Does that clarify matters? Do I still sound like a FUDing, lying, harping troll? ;-)

Reply Parent Score: 1

RE[8]: Nice review
by Joe User on Tue 31st Oct 2006 23:58 in reply to "RE[7]: Nice review"
Joe User Member since:
2005-06-29

But I think that the BSD folks will be able to come up with something better. Something [...] less binary-centric than PBI.

Could you re-read your statement? It doesn't make sense at all.

Reply Parent Score: 1

RE[8]: Nice review
by molnarcs on Wed 1st Nov 2006 00:59 in reply to "RE[7]: Nice review"
molnarcs Member since:
2005-09-10

Does that clarify matters? Do I still sound like a FUDing, lying, harping troll? ;-)

Yes, it clarifies matters. A bit. ;) Now if you are interested... FreeBSD has a hybrid system: ports and packages. You can easily build a binary package from ports (as easily as passing "-p" to portinstall/portupgrdade - and a binary package will land in /usr/ports/packages). These packages will be - for all intents and purposes - very similar to your .deb or .rpm. They know about dependencies, and the pkg_* system will try to resolve them automatically. How PBIs relate to this? If you check out a PBI creation howto, you'll find out that they use binary (.tbz) FreeBSD packages (that are regularly built from ports by the FreeBSD package building clusters).

So they took those packages (or use one build by himself - I did it with all the packs I maintained) - and check what runtime dependencies they have. These fall into two categories: they are either 100% present on all PC-BSD installs or not. The former is a much much larger group then the latter, and only in the latter case will you need to include some extra libs. You can do a real life comparison of PBIs and RPMs - and you will see very small size differences (see openoffice.org) - because most shared libraries PBIs need are counted on to be present on your system.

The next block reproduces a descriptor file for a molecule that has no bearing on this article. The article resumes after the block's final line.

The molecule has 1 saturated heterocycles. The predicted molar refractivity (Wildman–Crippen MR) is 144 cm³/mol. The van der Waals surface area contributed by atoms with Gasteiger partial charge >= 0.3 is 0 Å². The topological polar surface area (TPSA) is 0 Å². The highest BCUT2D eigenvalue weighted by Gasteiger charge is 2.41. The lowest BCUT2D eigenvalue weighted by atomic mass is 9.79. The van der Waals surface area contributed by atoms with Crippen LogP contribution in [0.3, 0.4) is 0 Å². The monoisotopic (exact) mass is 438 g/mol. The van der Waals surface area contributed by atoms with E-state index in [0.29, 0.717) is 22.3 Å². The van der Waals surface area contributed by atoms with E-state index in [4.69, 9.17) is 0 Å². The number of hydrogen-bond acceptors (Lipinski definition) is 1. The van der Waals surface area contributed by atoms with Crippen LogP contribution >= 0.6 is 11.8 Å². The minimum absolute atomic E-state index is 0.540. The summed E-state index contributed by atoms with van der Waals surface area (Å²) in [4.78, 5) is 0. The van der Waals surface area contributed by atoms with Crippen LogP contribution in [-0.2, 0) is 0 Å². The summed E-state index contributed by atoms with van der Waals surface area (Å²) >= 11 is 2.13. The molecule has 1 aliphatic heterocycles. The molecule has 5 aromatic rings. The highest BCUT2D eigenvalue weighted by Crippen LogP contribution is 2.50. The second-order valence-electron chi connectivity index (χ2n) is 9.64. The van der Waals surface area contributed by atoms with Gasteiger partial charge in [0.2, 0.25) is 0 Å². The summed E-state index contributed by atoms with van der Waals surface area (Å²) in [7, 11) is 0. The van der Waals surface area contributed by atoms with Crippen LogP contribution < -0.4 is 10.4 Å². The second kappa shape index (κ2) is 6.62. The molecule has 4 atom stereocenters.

So that's it. Basically PBIs have one (BIG) dependency and one extra feature (compared to .rpm or .deb): the dependency is PC-BSD, and the extra feature is the possibility to include extra libs in the binary. That's all what PBIs are, and it would be relatively easy to implement such a system for any linux - it's just that noone tried it yet. Whether PC-BSD and the PBI system lives or dies is yet to be seen. But it won't fail because of the reasons you cited. That was a bit dramatic, I mean your rant about missing shared library support and the inevitable doom of the PBI concept as a consequence, but so were my replies ;) Especially when I saw you repeating things that I know were not true, and I thought you deliberately ignore my clarifications (which in my book, would classify you as a troll). Maybe I was wrong. If so, than I apologize.


But I think that the BSD folks will be able to come up with something better.


They already did ;) Yes, yes, I'm obviously biased, but the ports/packages infrastructure is way better then any package management I have found in the *nix world. It's not just source build ala gentoo - it's a whole infrastructure. Check out freshports.org to see what I mean. And its a maintenance paradise: I maintain a small comp lab with a few freebsd desktops (old machines with limited functionality, newer machines are WindowsXP). I build binary packages on my own machine by simply passing -p to portinstall. The binary packages are automatically arranged exactly the same way as on the official binary repositories (under /usr/ports/packages) so all I have to do is point those old machines to my FTP server, and everything will be installed/updated from my puter, with a single command. Wonderful ;) And it takes almost nothing. Normally I use portinstall whatnot or portupgrade -a to maintain my home computer, and the only effort I have to make to keep several machines up to date is to use portinstall -p whatnot and portupgrade -ap instead.

Reply Parent Score: 3